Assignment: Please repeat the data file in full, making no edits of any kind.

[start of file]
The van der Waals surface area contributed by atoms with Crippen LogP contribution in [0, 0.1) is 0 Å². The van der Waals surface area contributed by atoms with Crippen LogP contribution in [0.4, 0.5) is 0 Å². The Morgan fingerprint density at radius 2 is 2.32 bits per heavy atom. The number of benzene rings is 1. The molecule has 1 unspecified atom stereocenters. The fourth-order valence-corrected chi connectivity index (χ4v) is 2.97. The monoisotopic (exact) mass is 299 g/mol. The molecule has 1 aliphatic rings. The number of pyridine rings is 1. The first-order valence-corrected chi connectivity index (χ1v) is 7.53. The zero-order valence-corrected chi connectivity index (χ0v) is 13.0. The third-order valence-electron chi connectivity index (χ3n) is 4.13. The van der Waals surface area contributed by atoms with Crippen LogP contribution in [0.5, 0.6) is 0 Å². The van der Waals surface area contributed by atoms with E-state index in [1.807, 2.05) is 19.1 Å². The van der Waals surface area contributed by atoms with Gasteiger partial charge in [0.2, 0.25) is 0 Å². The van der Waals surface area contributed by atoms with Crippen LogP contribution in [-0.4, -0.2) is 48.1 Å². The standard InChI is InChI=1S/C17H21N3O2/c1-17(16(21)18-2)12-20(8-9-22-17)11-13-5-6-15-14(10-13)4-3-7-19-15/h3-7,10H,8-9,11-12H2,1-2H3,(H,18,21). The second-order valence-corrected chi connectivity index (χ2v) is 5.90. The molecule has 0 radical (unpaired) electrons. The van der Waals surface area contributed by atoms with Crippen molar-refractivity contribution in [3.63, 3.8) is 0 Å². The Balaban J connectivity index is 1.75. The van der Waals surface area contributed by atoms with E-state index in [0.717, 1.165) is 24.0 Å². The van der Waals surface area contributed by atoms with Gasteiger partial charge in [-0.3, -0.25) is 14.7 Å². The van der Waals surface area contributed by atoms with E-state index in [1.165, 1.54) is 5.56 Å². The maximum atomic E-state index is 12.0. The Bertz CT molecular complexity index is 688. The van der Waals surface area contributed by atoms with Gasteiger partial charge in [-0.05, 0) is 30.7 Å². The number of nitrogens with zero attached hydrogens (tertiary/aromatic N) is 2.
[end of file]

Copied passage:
The van der Waals surface area contributed by atoms with Crippen LogP contribution in [0, 0.1) is 0 Å². The van der Waals surface area contributed by atoms with Crippen LogP contribution in [0.4, 0.5) is 0 Å². The Morgan fingerprint density at radius 2 is 2.32 bits per heavy atom. The number of benzene rings is 1. The molecule has 1 unspecified atom stereocenters. The fourth-order valence-corrected chi connectivity index (χ4v) is 2.97. The monoisotopic (exact) mass is 299 g/mol. The molecule has 1 aliphatic rings. The number of pyridine rings is 1. The first-order valence-corrected chi connectivity index (χ1v) is 7.53. The zero-order valence-corrected chi connectivity index (χ0v) is 13.0. The third-order valence-electron chi connectivity index (χ3n) is 4.13. The van der Waals surface area contributed by atoms with Crippen LogP contribution in [0.5, 0.6) is 0 Å². The van der Waals surface area contributed by atoms with E-state index in [1.807, 2.05) is 19.1 Å². The van der Waals surface area contributed by atoms with Gasteiger partial charge in [0.2, 0.25) is 0 Å². The van der Waals surface area contributed by atoms with Crippen LogP contribution in [-0.4, -0.2) is 48.1 Å². The standard InChI is InChI=1S/C17H21N3O2/c1-17(16(21)18-2)12-20(8-9-22-17)11-13-5-6-15-14(10-13)4-3-7-19-15/h3-7,10H,8-9,11-12H2,1-2H3,(H,18,21). The second-order valence-corrected chi connectivity index (χ2v) is 5.90. The molecule has 0 radical (unpaired) electrons. The van der Waals surface area contributed by atoms with Crippen molar-refractivity contribution in [3.63, 3.8) is 0 Å². The Balaban J connectivity index is 1.75. The van der Waals surface area contributed by atoms with E-state index in [0.717, 1.165) is 24.0 Å². The van der Waals surface area contributed by atoms with Gasteiger partial charge in [-0.3, -0.25) is 14.7 Å². The van der Waals surface area contributed by atoms with E-state index in [1.165, 1.54) is 5.56 Å². The maximum atomic E-state index is 12.0. The Bertz CT molecular complexity index is 688. The van der Waals surface area contributed by atoms with Gasteiger partial charge in [-0.05, 0) is 30.7 Å². The number of nitrogens with zero attached hydrogens (tertiary/aromatic N) is 2.